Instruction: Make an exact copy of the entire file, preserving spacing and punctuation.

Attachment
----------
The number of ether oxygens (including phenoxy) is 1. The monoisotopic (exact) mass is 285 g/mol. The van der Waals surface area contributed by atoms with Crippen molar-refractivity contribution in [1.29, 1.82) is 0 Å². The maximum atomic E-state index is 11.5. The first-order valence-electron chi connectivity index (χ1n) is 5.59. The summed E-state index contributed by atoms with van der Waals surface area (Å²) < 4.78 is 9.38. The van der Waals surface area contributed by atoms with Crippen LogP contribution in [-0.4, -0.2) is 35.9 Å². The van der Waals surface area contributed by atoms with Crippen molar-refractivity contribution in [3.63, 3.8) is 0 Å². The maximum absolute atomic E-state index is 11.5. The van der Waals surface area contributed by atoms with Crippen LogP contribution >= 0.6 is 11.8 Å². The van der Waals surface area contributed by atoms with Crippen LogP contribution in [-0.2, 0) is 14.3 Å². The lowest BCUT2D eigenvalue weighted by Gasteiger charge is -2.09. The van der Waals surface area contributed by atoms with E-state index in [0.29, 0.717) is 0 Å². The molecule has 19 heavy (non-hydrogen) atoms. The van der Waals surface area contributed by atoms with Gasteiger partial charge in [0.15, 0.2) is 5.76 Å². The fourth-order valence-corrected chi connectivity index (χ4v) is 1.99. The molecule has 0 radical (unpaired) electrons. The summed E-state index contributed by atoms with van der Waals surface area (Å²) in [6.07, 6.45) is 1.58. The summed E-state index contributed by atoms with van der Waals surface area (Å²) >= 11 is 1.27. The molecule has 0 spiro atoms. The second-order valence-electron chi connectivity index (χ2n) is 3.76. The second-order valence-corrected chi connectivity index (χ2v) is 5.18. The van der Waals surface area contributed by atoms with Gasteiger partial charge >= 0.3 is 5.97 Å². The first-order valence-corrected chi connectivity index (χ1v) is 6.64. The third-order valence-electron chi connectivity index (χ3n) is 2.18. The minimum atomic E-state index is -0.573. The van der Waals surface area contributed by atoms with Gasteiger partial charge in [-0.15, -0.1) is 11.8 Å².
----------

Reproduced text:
The number of ether oxygens (including phenoxy) is 1. The monoisotopic (exact) mass is 285 g/mol. The van der Waals surface area contributed by atoms with Crippen molar-refractivity contribution in [1.29, 1.82) is 0 Å². The maximum atomic E-state index is 11.5. The first-order valence-electron chi connectivity index (χ1n) is 5.59. The summed E-state index contributed by atoms with van der Waals surface area (Å²) < 4.78 is 9.38. The van der Waals surface area contributed by atoms with Crippen LogP contribution in [-0.4, -0.2) is 35.9 Å². The van der Waals surface area contributed by atoms with Crippen molar-refractivity contribution in [3.63, 3.8) is 0 Å². The maximum absolute atomic E-state index is 11.5. The van der Waals surface area contributed by atoms with Crippen LogP contribution >= 0.6 is 11.8 Å². The van der Waals surface area contributed by atoms with Crippen LogP contribution in [-0.2, 0) is 14.3 Å². The lowest BCUT2D eigenvalue weighted by Gasteiger charge is -2.09. The van der Waals surface area contributed by atoms with E-state index in [0.29, 0.717) is 0 Å². The molecule has 19 heavy (non-hydrogen) atoms. The van der Waals surface area contributed by atoms with Gasteiger partial charge in [0.15, 0.2) is 5.76 Å². The fourth-order valence-corrected chi connectivity index (χ4v) is 1.99. The molecule has 0 radical (unpaired) electrons. The summed E-state index contributed by atoms with van der Waals surface area (Å²) in [6.07, 6.45) is 1.58. The summed E-state index contributed by atoms with van der Waals surface area (Å²) >= 11 is 1.27. The molecule has 0 spiro atoms. The second-order valence-electron chi connectivity index (χ2n) is 3.76. The second-order valence-corrected chi connectivity index (χ2v) is 5.18. The van der Waals surface area contributed by atoms with Gasteiger partial charge >= 0.3 is 5.97 Å². The first-order valence-corrected chi connectivity index (χ1v) is 6.64. The third-order valence-electron chi connectivity index (χ3n) is 2.18. The minimum atomic E-state index is -0.573. The van der Waals surface area contributed by atoms with Gasteiger partial charge in [-0.15, -0.1) is 11.8 Å².